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CAHILL v. CARROLL

September 20, 1988

PATRICK CAHILL
v.
OFFICER TIM CARROLL and DETECTIVE KEITH MAUST



The opinion of the court was delivered by: VAN ANTWERPEN

 VAN ANTWERPEN, UNITED STATES DISTRICT JUDGE

 Before the court is the plaintiff's motion for leave to amend the pro se complaint and to enlarge time for discovery. The plaintiff wishes to amend the complaint by adding two defendants: Bensalem Township and the Bucks County District Attorney's Office. For the reasons given below, the plaintiff's motion shall be granted.

 On December 30, 1985, the plaintiff was arrested in a friend's apartment and charged with possession of a controlled or a counterfeit controlled substance and possession of a controlled or a counterfeit controlled substance with intent to deliver. Defendants Carroll and Maust were the police involved in the arrest. At the time of the arrest, the illegal substances appeared to be counterfeit methamphetamine, lysergic acid diethylamide (LSD), and psilocybin mushroom. On January 31, 1986, a report from the Bucks County Crime Lab, an arm of the Bucks County District Attorney's Office, indicated that no controlled substances were detected in the substances taken from the plaintiff's possession. This report was received by the Bensalem Township Police Department on February 4, 1986.

 On February 18, 1986, the criminal complaint was amended to charge the plaintiff with possession and possession with intent to deliver three counterfeit controlled substances. This amended complaint was signed by defendant Carroll. At the preliminary hearing held on February 18, 1986, the defendant was held over for trial. Detective Clee of the Bensalem Township Police Department prosecuted and defendants Maust and Carroll testified. Plaintiff remained incarcerated until May 10, 1986, when all the charges against him were nol prossed since the substances did not "qualify as counterfeit (noncontrolled substance)", in the words of the document commemorating the nol pros.

 On March 31, 1986, while still incarcerated, the plaintiff drafted a pro se complaint under 42 U.S.C. § 1983 on a form available for such complaints. He wished to proceed in forma pauperis. The original defendants were Officers Carroll and Maust, their families, and the Police Department of Bensalem Township. On June 20, 1986, the complaint was filed in the U.S. District Court for the Eastern District of Pennsylvania. On June 20, 1986, Judge Scirica granted leave to proceed in forma pauperis, but dismissed the complaint as to the families of the police officers and as to the Police Department of Bensalem Township. The latter was dismissed as a defendant because the plaintiff had failed to allege an official policy or custom which was at the source of a constitutional violation. On November 18, 1987, the plaintiff retained counsel. On February 20, 1988, the plaintiff moved to amend the complaint by adding as defendants Bensalem Township and the Bucks County District Attorney's Office and to extend time for discovery. The defendants object to this proposed amendment to the complaint, raising arguments based on prejudice, failure to adduce evidence of a "policy" underlying the deprivation of constitutional rights on the part of the township, and the bar of the statute of limitations.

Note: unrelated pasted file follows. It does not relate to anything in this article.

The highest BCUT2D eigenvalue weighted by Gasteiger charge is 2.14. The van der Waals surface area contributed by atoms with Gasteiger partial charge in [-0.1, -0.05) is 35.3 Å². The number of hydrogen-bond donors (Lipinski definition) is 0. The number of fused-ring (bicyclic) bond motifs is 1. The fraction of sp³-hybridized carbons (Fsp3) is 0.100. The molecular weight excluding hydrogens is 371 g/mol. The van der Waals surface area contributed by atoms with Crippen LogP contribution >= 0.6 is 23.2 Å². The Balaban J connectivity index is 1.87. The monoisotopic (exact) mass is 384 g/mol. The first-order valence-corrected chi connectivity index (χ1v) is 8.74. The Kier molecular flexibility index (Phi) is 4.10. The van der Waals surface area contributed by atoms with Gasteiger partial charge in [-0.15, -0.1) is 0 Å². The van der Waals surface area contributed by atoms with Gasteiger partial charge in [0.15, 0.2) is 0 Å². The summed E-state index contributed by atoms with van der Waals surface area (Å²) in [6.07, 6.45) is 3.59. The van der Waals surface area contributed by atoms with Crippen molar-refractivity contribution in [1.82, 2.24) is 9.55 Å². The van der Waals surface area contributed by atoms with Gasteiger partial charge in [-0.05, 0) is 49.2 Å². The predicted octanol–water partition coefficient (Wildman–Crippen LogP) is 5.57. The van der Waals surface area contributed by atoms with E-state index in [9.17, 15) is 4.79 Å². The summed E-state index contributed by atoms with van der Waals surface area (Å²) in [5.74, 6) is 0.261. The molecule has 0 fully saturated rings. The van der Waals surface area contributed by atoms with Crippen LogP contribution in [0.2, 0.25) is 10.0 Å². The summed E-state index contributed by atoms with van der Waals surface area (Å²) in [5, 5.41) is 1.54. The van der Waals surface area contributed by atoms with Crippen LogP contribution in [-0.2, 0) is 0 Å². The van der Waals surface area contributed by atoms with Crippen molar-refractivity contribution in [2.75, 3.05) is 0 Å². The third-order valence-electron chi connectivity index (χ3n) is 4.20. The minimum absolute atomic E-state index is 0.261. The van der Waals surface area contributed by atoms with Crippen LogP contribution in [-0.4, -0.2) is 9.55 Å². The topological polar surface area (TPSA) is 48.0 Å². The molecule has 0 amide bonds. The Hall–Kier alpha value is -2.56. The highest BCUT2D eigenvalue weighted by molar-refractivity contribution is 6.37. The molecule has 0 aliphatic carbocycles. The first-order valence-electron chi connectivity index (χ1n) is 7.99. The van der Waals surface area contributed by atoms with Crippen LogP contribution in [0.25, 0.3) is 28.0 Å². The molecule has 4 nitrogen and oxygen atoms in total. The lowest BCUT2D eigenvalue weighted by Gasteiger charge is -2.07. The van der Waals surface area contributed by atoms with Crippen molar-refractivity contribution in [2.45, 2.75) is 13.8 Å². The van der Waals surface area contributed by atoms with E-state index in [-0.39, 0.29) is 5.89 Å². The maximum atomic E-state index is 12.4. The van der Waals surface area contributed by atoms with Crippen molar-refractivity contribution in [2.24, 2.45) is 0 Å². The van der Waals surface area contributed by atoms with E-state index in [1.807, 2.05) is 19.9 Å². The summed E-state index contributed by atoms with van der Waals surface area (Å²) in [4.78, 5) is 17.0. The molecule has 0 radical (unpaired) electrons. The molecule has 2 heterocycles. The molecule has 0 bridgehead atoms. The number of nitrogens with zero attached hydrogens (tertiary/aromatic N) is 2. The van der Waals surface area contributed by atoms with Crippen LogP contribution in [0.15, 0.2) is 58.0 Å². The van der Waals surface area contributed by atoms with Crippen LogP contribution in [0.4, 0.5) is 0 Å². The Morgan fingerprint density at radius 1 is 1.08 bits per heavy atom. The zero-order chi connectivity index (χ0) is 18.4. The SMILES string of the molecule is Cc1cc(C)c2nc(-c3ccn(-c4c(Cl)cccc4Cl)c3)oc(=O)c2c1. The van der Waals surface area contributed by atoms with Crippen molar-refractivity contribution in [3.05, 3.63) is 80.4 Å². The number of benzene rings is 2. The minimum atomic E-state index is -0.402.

Where a responsive pleading has been filed, a party may amend its own pleading "only by leave of court or by written consent of the adverse party; and leave shall be freely given when justice so requires." Fed.R.Civ.P. 15(a). The decision whether to grant leave to amend rests within the sound discretion of the trial court. Robinson v. Cuyler, 511 F. Supp. 161 (E.D. Pa. 1981). The U.S. Supreme Court has articulated the following standard to be applied in evaluating a party's motion to amend:

 
"If the underlying facts or circumstances relied upon by a plaintiff may be a proper subject of relief, he ought to be afforded an opportunity to test his claim on the merits. In the absence of any apparent or declared reason - such as undue delay, bad faith, or dilatory motive on the part of the movant, repeated failure to cure deficiencies by amendments previously allowed, undue prejudice to the opposing party by virtue of allowance of the amendment, futility of amendment, etc. - the leave sought should, as the rules require, be "freely given.'
 
. . ."

 Foman v. Davis, 371 U.S. 178, 182, 9 L. Ed. 2d 222, 83 S. Ct. 227 (1962). With this standard in mind, we shall now consider the plaintiff's motion to amend the complaint.

 The defendants basically argue that the motion to amend is prejudicial, futile, and time-barred. We shall address each of these arguments in turn.

 The defendants argue that plaintiff's long failure to pursue his action from the time of his release from prison on May 10, 1986 until he retained counsel on or about November 18, 1987, should be taken into account in deciding the instant motion. They also argue that allowing the amendment requested by the plaintiff will seriously retard the trial of the case because of the necessity for new discovery. Both of these factors, they say, must be considered in deciding the issue of prejudice.

 As the Third Circuit has said:

 
"It is well-settled that prejudice to the non-moving party is the touchstone for the denial of an amendment. Zenith Radio Corp. v. Hazeltine Research, Inc., 401 U.S. 321, 330-31, 91 S. Ct. 795, 28 L. Ed. 2d 77 (1971); Kerrigan's Estate v. Joseph E. Seagram & Sons, 199 F.2d 694, 696 (3d Cir. 1952); Moore § 15.08[4], at 897; Wright & Miller § 1487, at 428. In evaluating the extent of prejudice courts may inquire into the hardship to ...

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